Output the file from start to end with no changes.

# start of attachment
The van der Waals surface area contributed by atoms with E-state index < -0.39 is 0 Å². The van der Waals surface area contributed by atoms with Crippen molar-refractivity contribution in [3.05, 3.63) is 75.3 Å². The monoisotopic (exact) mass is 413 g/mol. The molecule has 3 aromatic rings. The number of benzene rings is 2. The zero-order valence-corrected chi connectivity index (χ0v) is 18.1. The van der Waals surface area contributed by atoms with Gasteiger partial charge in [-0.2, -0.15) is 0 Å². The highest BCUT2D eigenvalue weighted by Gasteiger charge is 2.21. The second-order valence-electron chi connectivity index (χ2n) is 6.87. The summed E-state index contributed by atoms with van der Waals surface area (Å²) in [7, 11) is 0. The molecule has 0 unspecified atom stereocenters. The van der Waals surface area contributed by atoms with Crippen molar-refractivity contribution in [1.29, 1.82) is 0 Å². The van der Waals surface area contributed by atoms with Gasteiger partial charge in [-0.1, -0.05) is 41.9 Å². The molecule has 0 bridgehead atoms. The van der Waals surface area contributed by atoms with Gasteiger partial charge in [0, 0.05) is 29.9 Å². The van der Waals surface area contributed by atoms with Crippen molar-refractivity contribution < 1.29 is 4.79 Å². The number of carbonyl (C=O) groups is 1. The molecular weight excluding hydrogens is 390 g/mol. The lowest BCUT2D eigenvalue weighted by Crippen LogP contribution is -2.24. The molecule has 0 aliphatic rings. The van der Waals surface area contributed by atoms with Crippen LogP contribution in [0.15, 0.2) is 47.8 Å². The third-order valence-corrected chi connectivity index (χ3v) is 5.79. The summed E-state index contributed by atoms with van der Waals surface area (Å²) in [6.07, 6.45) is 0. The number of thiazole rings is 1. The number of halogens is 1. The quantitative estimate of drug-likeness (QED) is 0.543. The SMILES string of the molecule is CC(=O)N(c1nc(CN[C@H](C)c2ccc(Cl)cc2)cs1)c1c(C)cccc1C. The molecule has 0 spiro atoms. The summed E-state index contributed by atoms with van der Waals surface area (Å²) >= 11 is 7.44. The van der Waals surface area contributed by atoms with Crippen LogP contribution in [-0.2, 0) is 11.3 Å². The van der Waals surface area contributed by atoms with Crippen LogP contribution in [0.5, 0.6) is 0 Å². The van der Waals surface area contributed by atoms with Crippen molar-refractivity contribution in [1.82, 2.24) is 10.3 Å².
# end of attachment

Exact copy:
The van der Waals surface area contributed by atoms with E-state index < -0.39 is 0 Å². The van der Waals surface area contributed by atoms with Crippen molar-refractivity contribution in [3.05, 3.63) is 75.3 Å². The monoisotopic (exact) mass is 413 g/mol. The molecule has 3 aromatic rings. The number of benzene rings is 2. The zero-order valence-corrected chi connectivity index (χ0v) is 18.1. The van der Waals surface area contributed by atoms with Gasteiger partial charge in [-0.2, -0.15) is 0 Å². The highest BCUT2D eigenvalue weighted by Gasteiger charge is 2.21. The second-order valence-electron chi connectivity index (χ2n) is 6.87. The summed E-state index contributed by atoms with van der Waals surface area (Å²) in [7, 11) is 0. The molecule has 0 unspecified atom stereocenters. The van der Waals surface area contributed by atoms with Crippen molar-refractivity contribution in [1.29, 1.82) is 0 Å². The van der Waals surface area contributed by atoms with Gasteiger partial charge in [-0.1, -0.05) is 41.9 Å². The molecule has 0 bridgehead atoms. The van der Waals surface area contributed by atoms with Gasteiger partial charge in [0, 0.05) is 29.9 Å². The van der Waals surface area contributed by atoms with Crippen molar-refractivity contribution < 1.29 is 4.79 Å². The number of carbonyl (C=O) groups is 1. The molecular weight excluding hydrogens is 390 g/mol. The lowest BCUT2D eigenvalue weighted by Crippen LogP contribution is -2.24. The molecule has 0 aliphatic rings. The van der Waals surface area contributed by atoms with Crippen LogP contribution in [0.15, 0.2) is 47.8 Å². The third-order valence-corrected chi connectivity index (χ3v) is 5.79. The summed E-state index contributed by atoms with van der Waals surface area (Å²) in [6.07, 6.45) is 0. The number of thiazole rings is 1. The number of halogens is 1. The quantitative estimate of drug-likeness (QED) is 0.543. The SMILES string of the molecule is CC(=O)N(c1nc(CN[C@H](C)c2ccc(Cl)cc2)cs1)c1c(C)cccc1C. The molecule has 0 spiro atoms. The summed E-state index contributed by atoms with van der Waals surface area (Å²) >= 11 is 7.44. The van der Waals surface area contributed by atoms with Crippen LogP contribution in [-0.2, 0) is 11.3 Å². The van der Waals surface area contributed by atoms with Crippen LogP contribution in [0.5, 0.6) is 0 Å². The van der Waals surface area contributed by atoms with Crippen molar-refractivity contribution in [1.82, 2.24) is 10.3 Å².